Though there’s no one-size-fits all ap­proach, here are four strate­gies you can adopt im­me­di­ately if you’d like to pur­sue a ca­reer in jour­nal­ism:


It used to be that the core value you brought to a new jour­nal­ism job re­volved around your beat knowl­edge and re­port­ing skills. But now, with the abil­ity for in­di­vid­u­als to amass so­cial me­dia and email sub­scribers, one can trans­port a read­er­ship from one re­port­ing job to another. Though the plat­form of choice for many jour­nal­ists is Twit­ter, an as­pir­ing jour­nal­ist would do well to di­ver­sify his dis­tri­bu­tion strat­egy so they’re not overly reliant on a sin­gle net­work.


Gone are the days when jour­nal­ists could sim­ply file copy and rely on their em­ployer for dis­tri­bu­tion. Re­porters to­day should have a work­ing knowl­edge of a va­ri­ety of dis­tri­bu­tion prac­tices, in­clud­ing head­line writ­ing, SEO, so­cial me­dia mar­ket­ing, and traf­fic an­a­lyt­ics. You should know the dif­fer­ence be­tween a unique vis­i­tor and a page view and have a con­sis­tent un­der­stand­ing of who your

read­er­ship is. Pub­lish­ers ex­pect you to ad­vo­cate for your own jour­nal­ism, and few em­ploy­ers will have much pa­tience for re­porters who think they’re above such prac­tices.


As NYU jour­nal­ism pro­fes­sor Jay Rosen put it in 2014:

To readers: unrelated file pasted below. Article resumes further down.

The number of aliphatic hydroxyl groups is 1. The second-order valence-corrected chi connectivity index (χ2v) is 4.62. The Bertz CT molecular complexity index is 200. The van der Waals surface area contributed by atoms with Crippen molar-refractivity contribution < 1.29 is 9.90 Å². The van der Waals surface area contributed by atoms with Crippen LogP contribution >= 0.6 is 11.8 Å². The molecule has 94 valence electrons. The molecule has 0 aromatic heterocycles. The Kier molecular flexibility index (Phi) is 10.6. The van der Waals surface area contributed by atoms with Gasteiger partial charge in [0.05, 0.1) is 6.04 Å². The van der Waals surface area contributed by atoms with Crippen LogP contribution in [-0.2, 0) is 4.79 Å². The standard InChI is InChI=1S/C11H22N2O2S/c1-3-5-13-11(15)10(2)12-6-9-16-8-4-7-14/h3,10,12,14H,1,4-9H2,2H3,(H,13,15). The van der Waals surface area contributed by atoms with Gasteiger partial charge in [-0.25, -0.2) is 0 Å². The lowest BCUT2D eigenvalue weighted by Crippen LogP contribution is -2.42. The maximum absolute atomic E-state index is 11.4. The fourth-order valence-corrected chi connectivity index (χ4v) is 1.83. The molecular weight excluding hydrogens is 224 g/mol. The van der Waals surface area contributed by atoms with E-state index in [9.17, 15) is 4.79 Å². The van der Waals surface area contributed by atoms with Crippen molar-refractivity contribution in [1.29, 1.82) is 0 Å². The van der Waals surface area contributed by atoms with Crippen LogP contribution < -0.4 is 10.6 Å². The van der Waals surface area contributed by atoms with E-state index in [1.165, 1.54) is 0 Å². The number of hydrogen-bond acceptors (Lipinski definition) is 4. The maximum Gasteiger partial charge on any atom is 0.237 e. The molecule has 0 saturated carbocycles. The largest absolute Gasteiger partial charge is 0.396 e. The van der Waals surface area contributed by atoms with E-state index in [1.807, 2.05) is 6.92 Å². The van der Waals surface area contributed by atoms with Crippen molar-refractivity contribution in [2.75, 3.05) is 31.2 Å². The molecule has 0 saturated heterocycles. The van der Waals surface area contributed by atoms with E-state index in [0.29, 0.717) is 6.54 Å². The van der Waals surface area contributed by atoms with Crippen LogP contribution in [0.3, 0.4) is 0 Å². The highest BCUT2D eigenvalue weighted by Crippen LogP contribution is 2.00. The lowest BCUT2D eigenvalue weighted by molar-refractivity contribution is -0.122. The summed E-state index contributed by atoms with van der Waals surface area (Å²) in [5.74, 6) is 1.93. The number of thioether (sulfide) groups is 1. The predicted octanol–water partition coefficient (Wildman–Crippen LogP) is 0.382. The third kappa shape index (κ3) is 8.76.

If you work in any kind of ed­i­to­rial or­ga­ni­za­tion, it is your job to un­der­stand the busi­ness model ... By “un­der­stand the busi­ness model,” I mean you can (con­fi­dently) an­swer this ques­tion: What is the plan to bring in enough money to sus­tain the en­ter­prise and per­mit it to grow?

While the “church and state” bound­aries that ex­ist at many me­dia com­pa­nies are noble and nec­es­sary, it’s no longer ac­cept­able for jour­nal­ists to com­pletely dis­as­so­ci­ate them­selves from the busi­ness side of the equa­tion. You should fa­mil­iar­ize your­self with the goals and met­rics a news or­ga­ni­za­tion is judged by in or­der to align your own work with those goals. Is your com­pany gen­er­at­ing rev­enue merely from page views or are there long-term ben­e­fits for cre­at­ing deeper en­gage­ment? Is a Face­book like as valu­able as an email sub­scriber? Know­ing the an­swers to these ques­tions will only make you more in­dis­pens­able to a news or­ga­ni­za­tion.


Many of the best sto­ry­telling jobs emerg­ing to­day would hardly have been rec­og­nized as jour­nal­ism just a few decades ago. As I docu

mented ear­lier this year, free­lance jour­nal­ists are di­ver­si­fy­ing their rev­enue streams by tak­ing on jobs in con­tent mar­ket­ing. While there are cer­tainly eth­i­cal pit­falls to avoid within this field, branded jour­nal­ism has con­trib­uted sig­nif­i­cant value to our in­for­ma­tion ecosys­tem, and I don’t think jour­nal­ists should con­sider the creation of such con­tent to be be­neath them or some­how “im­pure”.


There’s an on­go­ing de­bate as to whether we’re in the midst of a new golden age of jour­nal­ism or if the in­dus­try is in a tu­mul­tuous de­cline. I tend to side with the former, but re­gard­less of your views on the sub­ject, the tra­di­tional bot­tom-up tra­jec­tory we saw with the jour­nal­ism jobs of yes­ter­year no longer ap­plies. The amaz­ing thing about the in­ter­net is that all bar­ri­ers to en­try have been dis­man­tled, which means the cost of ac­tu­ally prac­tic­ing jour­nal­ism is near zero. In other words, if ever you’ve dreamt of launch­ing a ca­reer in jour­nal­ism, you have no more ex­cuses; fire up a Medium ac­count, be­gin com­pil­ing a list of story ideas, and get started.